Local 9-1-1 officials are reminding residents to call, not text, when they have an emergency. While the ability to include text messaging options for 9-1-1 reporting is being tested, reliable methods still don't exist, and text messages to 9-1-1 in most parts of the country, including Snohomish County, can't be received.
Voice calls to 9-1-1 automatically route to the closest emergency call center based on where the call is made, and there is an immediate confirmation with the 9-1-1 operator that the call has been received. Texting technology doesn't yet provide specific location information and there is no way for the sender to confirm their text was received.
Since 2010, Snohomish County has invested more than $2 million in 9-1-1 equipment upgrades using local 9-1-1 excise tax revenues. With the state's Emergency Services IP Network (ESI-Net), Snohomish County's 9-1-1 centers have been able to move away from aging circuit-based systems.
In January, the last of the county's 9-1-1 centers migrated to the ESI-Net, creating a much more reliable 9-1-1 phone system that allows quicker call transfers to other dispatch centers, especially during disasters. Such improvements also help lay the foundation for receiving text when the time comes.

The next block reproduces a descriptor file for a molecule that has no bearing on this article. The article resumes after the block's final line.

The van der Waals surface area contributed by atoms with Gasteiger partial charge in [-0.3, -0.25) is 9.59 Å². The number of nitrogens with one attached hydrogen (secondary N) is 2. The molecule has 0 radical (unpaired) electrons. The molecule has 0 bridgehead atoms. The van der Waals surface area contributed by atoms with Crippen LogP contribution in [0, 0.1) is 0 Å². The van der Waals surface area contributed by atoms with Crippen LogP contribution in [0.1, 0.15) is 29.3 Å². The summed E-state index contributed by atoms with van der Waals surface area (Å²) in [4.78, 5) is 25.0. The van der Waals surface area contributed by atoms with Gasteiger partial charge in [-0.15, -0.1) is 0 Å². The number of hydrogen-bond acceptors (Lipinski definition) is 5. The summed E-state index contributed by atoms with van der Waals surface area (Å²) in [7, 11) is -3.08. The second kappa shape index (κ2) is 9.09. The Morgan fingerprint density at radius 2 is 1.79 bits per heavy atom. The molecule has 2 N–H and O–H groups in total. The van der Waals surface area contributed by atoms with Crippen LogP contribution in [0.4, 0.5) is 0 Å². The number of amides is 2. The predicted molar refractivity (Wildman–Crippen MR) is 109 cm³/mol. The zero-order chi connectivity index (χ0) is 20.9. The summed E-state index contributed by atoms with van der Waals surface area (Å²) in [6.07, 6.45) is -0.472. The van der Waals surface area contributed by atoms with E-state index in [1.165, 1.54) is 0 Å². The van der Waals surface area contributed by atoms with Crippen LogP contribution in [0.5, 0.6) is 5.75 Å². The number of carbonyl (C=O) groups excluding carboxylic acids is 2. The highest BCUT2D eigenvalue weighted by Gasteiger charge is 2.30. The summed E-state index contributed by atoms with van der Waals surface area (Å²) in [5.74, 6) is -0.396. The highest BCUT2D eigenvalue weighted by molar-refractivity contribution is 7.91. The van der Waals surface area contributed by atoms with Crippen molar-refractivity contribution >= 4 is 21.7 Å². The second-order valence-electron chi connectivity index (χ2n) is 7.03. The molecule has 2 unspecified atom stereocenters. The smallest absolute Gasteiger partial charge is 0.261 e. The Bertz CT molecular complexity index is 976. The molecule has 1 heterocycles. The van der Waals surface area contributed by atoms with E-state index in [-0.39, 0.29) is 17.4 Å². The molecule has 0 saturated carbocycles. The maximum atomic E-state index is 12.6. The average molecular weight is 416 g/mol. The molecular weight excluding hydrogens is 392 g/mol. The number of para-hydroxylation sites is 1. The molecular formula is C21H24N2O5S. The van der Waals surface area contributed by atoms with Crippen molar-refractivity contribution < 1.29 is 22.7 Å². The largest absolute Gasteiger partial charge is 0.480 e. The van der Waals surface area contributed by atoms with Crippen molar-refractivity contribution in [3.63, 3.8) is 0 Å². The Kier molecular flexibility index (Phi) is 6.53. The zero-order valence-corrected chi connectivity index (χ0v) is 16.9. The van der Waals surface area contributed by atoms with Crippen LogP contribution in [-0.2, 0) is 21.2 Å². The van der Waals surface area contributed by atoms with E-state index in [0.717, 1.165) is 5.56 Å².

"We have made some very important upgrades to our system that will benefit Snohomish County residents for years," said Laura Caster, Snohomish County's E9-1-1 Office Manager.
"We are eager to embrace texting technology, but only when we know it is ready and as reliable as dialing 9-1-1," says SNOPAC Executive Director Kurt Mills. "There are some significant concerns at present including the inability of text service providers to guarantee immediate delivery of a text to 9-1-1 emergency call centers."
In August 2011, the Federal Communications Commission (FCC) announced a five-step plan for making texting to 9-1-1 centers a reality, but that plan is still in the early stages. Snohomish County is watching carefully as 9-1-1 texting and related projects are developed and tested around the United States.
"It's especially important for the younger generation to realize you can't text 9-1-1," said SNOCOM Executive Director Debbie Grady. "What is second nature for many young Americans just isn't an option yet. Parents need to make sure their children still know that they must dial 9-1-1 for emergency assistance."
Special systems such as TDD/TTY (Telecommunication Device for the Deaf) have been in place for years for the hearing-impaired community and those remain fully integrated into Snohomish County 9-1-1 systems.
SNOPAC & SNOCOM are the two primary 9-1-1 Public Safety Answering Points serving Snohomish County with support from the Snohomish County Enhanced 9-1-1 Office.
For more information on 9-1-1 systems in Snohomish County, contact SNOCOM's Executive Director Debbie Grady at 425-775-5201; SNOPAC's Executive Director Kurt Mills at 425-407-3911, or Snohomish County's E9-1-1 Office Manager Laura Caster at 425-388-3886.